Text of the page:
We sat down with LGBT+ young people’s charity, Just Like Us, to talk about their approach to advancing LGBT+ inclusivity in schools and why it’s so effective.
If you need evidence of how education can have a direct and tangible impact on advancing social justice, look no further than a university setting. In gaining a deeper understanding of the complexities and context of social inequalities – whether directly through a programme of study or through campus activism – many university students enter adult life equipped with the knowledge and tools to make positive change in areas that matter to them.
Founded in 2016, Just Like Us is an LGBT+ young people’s charity that also understands and leverages the power of education to make an impact. According to Amy Ashenden, director of communication and media at Just Like Us, the charity was formed “because growing up LGBT+ is still unacceptably tough.” The charity’s mission is to change this by working with schools and young people across the UK through a range of programmes, including School Diversity Week, its Ambassador Programme for LGBT+ 18-to-25-year olds, and the Pride Group’s programme for secondary schools.
“We believe change begins with education,” explains Ashenden. “We want to help make all primary and secondary schools happier,
safer and more welcoming places for LGBT+ young people – who are currently twice as likely to be bullied, be lonely and have depression.”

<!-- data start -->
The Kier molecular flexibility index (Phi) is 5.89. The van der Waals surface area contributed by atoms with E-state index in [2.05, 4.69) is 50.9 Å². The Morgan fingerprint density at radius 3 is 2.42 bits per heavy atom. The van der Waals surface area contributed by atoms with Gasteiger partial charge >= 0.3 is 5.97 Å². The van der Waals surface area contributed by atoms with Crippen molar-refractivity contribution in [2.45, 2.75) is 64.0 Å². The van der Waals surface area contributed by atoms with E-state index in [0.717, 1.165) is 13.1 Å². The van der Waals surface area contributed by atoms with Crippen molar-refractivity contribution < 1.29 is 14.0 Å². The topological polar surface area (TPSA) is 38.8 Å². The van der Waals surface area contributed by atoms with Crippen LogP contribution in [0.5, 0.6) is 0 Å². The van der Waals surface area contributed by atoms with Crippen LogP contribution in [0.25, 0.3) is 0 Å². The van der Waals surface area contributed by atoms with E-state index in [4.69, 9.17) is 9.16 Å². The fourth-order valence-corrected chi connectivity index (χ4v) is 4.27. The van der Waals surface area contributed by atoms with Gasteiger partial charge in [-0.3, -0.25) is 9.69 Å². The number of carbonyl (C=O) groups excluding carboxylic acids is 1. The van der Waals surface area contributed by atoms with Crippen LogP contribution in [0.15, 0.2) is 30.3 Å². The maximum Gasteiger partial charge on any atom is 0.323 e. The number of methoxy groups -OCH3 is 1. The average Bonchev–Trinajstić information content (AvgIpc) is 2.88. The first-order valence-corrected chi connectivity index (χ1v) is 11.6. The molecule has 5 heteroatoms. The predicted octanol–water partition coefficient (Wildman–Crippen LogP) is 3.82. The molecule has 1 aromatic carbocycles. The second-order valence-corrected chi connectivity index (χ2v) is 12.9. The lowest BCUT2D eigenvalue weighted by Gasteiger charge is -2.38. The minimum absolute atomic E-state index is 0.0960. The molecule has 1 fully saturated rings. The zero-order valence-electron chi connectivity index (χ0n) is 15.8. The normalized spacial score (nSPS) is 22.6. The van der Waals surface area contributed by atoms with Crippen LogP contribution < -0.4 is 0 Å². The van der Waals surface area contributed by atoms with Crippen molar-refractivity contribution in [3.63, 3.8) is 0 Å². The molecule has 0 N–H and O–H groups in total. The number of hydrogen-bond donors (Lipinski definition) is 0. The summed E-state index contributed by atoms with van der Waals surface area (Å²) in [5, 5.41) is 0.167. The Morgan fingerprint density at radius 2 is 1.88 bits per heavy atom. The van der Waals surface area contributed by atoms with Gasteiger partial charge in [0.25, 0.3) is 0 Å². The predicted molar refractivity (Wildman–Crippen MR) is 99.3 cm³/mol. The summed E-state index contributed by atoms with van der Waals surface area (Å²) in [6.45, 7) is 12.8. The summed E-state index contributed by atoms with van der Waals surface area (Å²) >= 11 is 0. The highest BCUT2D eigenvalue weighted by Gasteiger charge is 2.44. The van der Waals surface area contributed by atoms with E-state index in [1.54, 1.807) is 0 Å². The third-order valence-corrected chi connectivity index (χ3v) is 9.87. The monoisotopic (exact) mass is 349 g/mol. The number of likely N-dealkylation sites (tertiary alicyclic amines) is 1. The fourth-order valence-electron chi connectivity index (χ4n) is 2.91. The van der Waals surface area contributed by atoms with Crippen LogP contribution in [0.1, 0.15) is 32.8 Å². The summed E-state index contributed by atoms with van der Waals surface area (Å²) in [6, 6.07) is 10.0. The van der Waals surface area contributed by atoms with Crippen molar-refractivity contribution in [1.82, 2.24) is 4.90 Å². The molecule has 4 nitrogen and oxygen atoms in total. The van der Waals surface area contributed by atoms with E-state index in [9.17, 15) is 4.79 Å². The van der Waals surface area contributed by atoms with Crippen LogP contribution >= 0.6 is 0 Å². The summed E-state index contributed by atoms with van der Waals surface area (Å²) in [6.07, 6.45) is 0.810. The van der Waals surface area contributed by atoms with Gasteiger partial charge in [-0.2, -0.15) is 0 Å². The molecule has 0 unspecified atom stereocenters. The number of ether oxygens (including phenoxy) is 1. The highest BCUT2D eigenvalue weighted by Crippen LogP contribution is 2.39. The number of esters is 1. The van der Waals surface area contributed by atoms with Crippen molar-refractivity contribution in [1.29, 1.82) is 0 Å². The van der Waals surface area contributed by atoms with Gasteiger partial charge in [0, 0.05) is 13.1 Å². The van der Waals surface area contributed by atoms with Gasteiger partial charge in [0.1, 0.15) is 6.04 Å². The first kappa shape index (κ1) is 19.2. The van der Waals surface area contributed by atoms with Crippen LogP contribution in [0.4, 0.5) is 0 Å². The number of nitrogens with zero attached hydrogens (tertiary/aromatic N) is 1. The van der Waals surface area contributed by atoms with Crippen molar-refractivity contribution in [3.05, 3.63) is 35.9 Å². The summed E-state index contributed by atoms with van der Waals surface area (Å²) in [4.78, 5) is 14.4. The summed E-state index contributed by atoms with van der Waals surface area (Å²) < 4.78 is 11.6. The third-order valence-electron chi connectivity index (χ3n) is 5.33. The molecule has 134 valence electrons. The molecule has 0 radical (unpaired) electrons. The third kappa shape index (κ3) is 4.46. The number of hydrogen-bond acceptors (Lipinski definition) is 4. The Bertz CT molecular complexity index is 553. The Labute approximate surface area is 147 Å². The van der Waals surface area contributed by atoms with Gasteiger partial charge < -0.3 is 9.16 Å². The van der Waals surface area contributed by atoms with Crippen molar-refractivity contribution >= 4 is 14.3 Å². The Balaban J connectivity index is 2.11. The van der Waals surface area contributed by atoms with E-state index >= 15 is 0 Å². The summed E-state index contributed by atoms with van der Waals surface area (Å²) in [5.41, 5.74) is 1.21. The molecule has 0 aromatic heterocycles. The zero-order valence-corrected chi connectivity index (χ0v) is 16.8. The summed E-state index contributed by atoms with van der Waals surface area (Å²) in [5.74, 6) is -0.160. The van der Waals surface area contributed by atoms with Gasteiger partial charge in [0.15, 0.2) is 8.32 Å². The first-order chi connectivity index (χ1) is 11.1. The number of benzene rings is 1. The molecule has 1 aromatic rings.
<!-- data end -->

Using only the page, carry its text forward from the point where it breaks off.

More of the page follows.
According to the Just Like Us independent research report, ‘Growing up LGBT+’, there is a strong link between LGBT+ inclusive education in schools, and pupils having better mental health – even being less likely to contemplate suicide, “and that’s regardless of whether the pupil is LGBT+ or not” says Ashenden. “The evidence shows that LGBT+ inclusive education is good for everybody because it creates an environment where all young people can be themselves and thrive.”
While Just Like Us is working to make primary and secondary school more inclusive and welcoming spaces for LGBT+ youth, there’s still a lot of work to be done on university campuses themselves. One study revealed three main issues with university environments in the UK: campus climates were heteronormative; there was a lack of representation on university campuses; and discrimination against LGBT+ people still took place. The study also revealed that “the most commonly reoccurring theme across all studies was a lack of representation on courses.”
The Just Like Us 25+ mentoring scheme aims to address the lack of representation of LGBT+ professionals. The mentoring scheme matches these professionals with the charity’s ambassadors – LGBT+ volunteers aged 18-25 – to share their skills and experience as a LGBT+ senior professional. The hope is that, with increased representation and personal guidance, these LGBT+ young adults will be equipped with the tools, knowledge and self-assurance to begin their professional career.
Thankfully, the important work being done by Just Like Us is welcomed by young people, teachers and parents all across the country. A new piece of independent research that surveyed 1,001 parents across the UK, found that the majority are supportive of LGBT+ inclusive education. Eight in 10 (82%) parents believe it’s ‘important’ for their child to learn that LGBT+ families exist ‘such as same-sex parental couples,’ exist.
On the other hand, a third of parents have never had a conversation with their child about what LGBT+ means, and 10% never would. “There is still work to be done,” says Ashenden. “When you don’t have open conversations about what LGBT+ means at home, the silence creates stigma and shame. We want all young people to grow up knowing that being LGBT+ is something to be celebrated.”